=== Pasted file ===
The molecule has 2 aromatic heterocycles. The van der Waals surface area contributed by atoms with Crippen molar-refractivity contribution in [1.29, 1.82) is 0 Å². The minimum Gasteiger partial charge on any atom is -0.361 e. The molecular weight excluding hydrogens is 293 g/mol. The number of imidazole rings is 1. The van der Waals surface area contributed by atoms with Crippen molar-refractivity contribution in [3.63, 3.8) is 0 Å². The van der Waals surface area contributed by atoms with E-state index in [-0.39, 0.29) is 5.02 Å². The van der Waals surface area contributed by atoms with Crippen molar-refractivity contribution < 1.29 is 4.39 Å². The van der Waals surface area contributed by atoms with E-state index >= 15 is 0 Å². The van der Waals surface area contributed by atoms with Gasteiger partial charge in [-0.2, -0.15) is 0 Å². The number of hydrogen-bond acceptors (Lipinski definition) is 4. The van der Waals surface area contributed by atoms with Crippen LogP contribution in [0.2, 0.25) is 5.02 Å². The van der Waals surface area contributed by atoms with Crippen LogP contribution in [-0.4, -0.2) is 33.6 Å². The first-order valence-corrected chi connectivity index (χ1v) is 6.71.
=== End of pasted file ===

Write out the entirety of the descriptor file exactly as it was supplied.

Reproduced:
The molecule has 2 aromatic heterocycles. The van der Waals surface area contributed by atoms with Crippen molar-refractivity contribution in [1.29, 1.82) is 0 Å². The minimum Gasteiger partial charge on any atom is -0.361 e. The molecular weight excluding hydrogens is 293 g/mol. The number of imidazole rings is 1. The van der Waals surface area contributed by atoms with Crippen molar-refractivity contribution in [3.63, 3.8) is 0 Å². The van der Waals surface area contributed by atoms with E-state index in [-0.39, 0.29) is 5.02 Å². The van der Waals surface area contributed by atoms with Crippen molar-refractivity contribution < 1.29 is 4.39 Å². The van der Waals surface area contributed by atoms with E-state index >= 15 is 0 Å². The van der Waals surface area contributed by atoms with Gasteiger partial charge in [-0.2, -0.15) is 0 Å². The number of hydrogen-bond acceptors (Lipinski definition) is 4. The van der Waals surface area contributed by atoms with Crippen LogP contribution in [0.2, 0.25) is 5.02 Å². The van der Waals surface area contributed by atoms with Crippen LogP contribution in [-0.4, -0.2) is 33.6 Å². The first-order valence-corrected chi connectivity index (χ1v) is 6.71.